But this year I’ve been thinking a lot about sustainability of fashion in general and of my own closet in particular. Emma’s post on wardrobe metabolism and the life cycle of clothes was one that really hit the nail on the head for me. One item in particular that should out from that piece was bullet #3 – “Keep tabs out what works & what doesn’t.”

This isn’t about reviewing the pattern, but the project. If you see someone (or multiple someones) making a the same pattern multiple times, you can get the hint that it’s a keeper. But individual projects can vary so much, even out of the same pattern. I’m certainly guilty of getting caught up in shininess of a newly-completed project only to find out weeks, or months down the road that it just doesn’t work – the fit was off, the fabric was a poor match, it just doesn’t fit my lifestyle anymore (or never did).  Or perhaps I didn’t care for it at first when I was being over-judgmental on my construction technique at the time, but I now wear it at least once a week.

So in an attempt to show how my projects have stood the test of time and/or to learn from the mistakes of my yesterdays, I’m going to better document the role of handmade items in my life in two-ways:

  1. I’ll tag the post anytime something I made appears in a post, even if it isn’t new. For my clothes, it’s me-made; for LMC’s stuff, mama-made; and for items I made for Mr. Cleaver, miz-made.
  2. The Tried and True Review, where I’ll look back at old project and discuss how it’s held up since I made it, both successes and closet rejects.

First up?

Ruffly Shirt

The Sew U  Ruffly Shirt

Made: August 2008, the last thing I made in Chicago, before I moved to Maine. Almost six years ago!

Update: I still wear this –  actually, I’m wearing it today. I wear it 2-3 times in a month in the summer then retire it for the cooler weather.

Fit: It was a relaxed fit to begin with, so this one had held up when weight changes pushed other shirts aside.

Style: It’s cute, without being overly cutesy.  It’s a little bit retro with the polka dots and it looks nice enough for work.  I need some more similar things in my closet.

Materials: For $2 fabric from a garage sale, this has held up surprisingly well. It’s super-duper lightweight cotton, so I have to wear a camisole underneath, but it’s great for summer. I do have to iron it after washing though.

Construction: In truth, this is not the greatest sewing job, but it hasn’t effected it’s wearability. The collar stand and bias binding on the sleeves were both new techniques to me at the time and are rather sloppy in places. I could still use work on collar stands. There are also multiple lines of stitching along the ruffle on one side where I had some trouble in attaching it. But it’s all white on white, so unless you’re unreasonably close, you wouldn’t notice.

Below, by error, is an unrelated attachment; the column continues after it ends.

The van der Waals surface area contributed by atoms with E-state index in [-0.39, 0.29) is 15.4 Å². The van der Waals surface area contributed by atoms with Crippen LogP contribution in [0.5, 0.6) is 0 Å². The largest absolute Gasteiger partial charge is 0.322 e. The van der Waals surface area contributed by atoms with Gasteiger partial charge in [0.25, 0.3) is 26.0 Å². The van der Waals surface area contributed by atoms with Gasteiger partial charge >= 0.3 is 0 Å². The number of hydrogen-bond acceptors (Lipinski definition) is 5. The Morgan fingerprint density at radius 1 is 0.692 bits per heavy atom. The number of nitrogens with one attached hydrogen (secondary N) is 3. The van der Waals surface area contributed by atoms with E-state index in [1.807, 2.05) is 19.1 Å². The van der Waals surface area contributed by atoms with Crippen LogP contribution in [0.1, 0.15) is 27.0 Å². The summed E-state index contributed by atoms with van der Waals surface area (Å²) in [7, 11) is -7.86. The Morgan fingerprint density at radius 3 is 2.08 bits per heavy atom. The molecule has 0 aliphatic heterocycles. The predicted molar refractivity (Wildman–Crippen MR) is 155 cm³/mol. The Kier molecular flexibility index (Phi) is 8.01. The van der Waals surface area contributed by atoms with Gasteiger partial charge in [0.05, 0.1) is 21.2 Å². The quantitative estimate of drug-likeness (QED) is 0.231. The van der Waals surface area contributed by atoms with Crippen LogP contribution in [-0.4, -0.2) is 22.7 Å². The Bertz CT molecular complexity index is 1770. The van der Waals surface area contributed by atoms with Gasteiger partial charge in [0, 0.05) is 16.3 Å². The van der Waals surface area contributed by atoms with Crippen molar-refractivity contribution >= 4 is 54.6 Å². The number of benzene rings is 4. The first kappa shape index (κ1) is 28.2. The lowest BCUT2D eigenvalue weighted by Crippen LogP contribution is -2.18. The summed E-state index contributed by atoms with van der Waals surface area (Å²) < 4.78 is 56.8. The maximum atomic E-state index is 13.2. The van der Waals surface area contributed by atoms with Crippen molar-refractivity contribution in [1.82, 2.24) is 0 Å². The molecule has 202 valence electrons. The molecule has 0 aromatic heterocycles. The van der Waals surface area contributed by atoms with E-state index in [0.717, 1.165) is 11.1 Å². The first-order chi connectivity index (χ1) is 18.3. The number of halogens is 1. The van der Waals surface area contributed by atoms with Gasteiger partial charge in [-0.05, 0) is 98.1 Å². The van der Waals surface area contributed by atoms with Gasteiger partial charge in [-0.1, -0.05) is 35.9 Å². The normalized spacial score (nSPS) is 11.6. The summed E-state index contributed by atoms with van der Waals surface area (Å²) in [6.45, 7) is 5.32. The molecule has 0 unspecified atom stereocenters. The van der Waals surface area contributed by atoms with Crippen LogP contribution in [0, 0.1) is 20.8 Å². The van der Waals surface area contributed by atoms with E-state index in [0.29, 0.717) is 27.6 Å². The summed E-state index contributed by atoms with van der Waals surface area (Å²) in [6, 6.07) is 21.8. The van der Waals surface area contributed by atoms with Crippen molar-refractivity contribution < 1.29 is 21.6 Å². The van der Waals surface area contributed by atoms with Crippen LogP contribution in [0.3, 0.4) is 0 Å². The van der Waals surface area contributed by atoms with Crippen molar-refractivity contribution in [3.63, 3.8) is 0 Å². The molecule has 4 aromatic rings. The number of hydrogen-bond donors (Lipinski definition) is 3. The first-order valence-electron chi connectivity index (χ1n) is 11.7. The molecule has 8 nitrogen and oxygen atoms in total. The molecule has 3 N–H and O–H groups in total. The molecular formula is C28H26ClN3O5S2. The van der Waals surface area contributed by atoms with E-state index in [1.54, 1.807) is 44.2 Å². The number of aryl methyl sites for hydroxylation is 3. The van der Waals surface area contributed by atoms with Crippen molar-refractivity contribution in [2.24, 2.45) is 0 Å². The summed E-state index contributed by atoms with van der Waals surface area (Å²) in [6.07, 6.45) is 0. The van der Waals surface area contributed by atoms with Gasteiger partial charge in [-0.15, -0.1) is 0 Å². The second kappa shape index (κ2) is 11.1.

Lesson(s) Learned: Mistakes are most obvious to the maker and don’t mean that it isn’t still usable

Final Verdict: It’s a keeper, and I’d make the whole thing over again, but better this time.

The Mainah Tee

The Mainah Tee

The Mainah Tee

The Mainah Tee

The Mainah Tee

The Mainah Tee

The Mainah Tee

I was recently introduced to the term Wahlheimat, a German word, like so many German words, that crams a lot of meaning into a few letters. In this case,  Wahlheimat means home of choice, which is a perfect way to describe my relationship with Maine.

All told, I’ve now lived in the state for about seven years total, but even when I’ve lived here for another 50 years, I’ll still be considered “From Away,” the title of Mainer forever out of my reach.

Fortunately, my From Away status doesn’t taint Little Miss Cleaver’s true-blue Mainah credentials (though if you talk to people Down East, living in the Greater Portland Area may).

So it only seemed fitting to make her a blue Maine tee, featuring our state mammal (the moose) and our most quintessential, but unofficial state phrase – ayuh, which dialect blog names America’s oddest yes

It’s made out of more of the sun-protective jersey from Rockywoods and of the tees I’ve made to date, this one is by far the best sewn.

I pulled out the (rather slim) manual for the Pfaff Select 3.0 and got more into the weeds on its stretch-stitch capabilities. By using a combination of the straight stretch stitch, the “closed overlock,” and a double needle, I got what is a professional-looking and sturdy final product.

I don’t know how prevalent these stitches are on non-Pfaff machines, but if there’s any interest, I’d be happy to pull together a tutorial.  Let me know!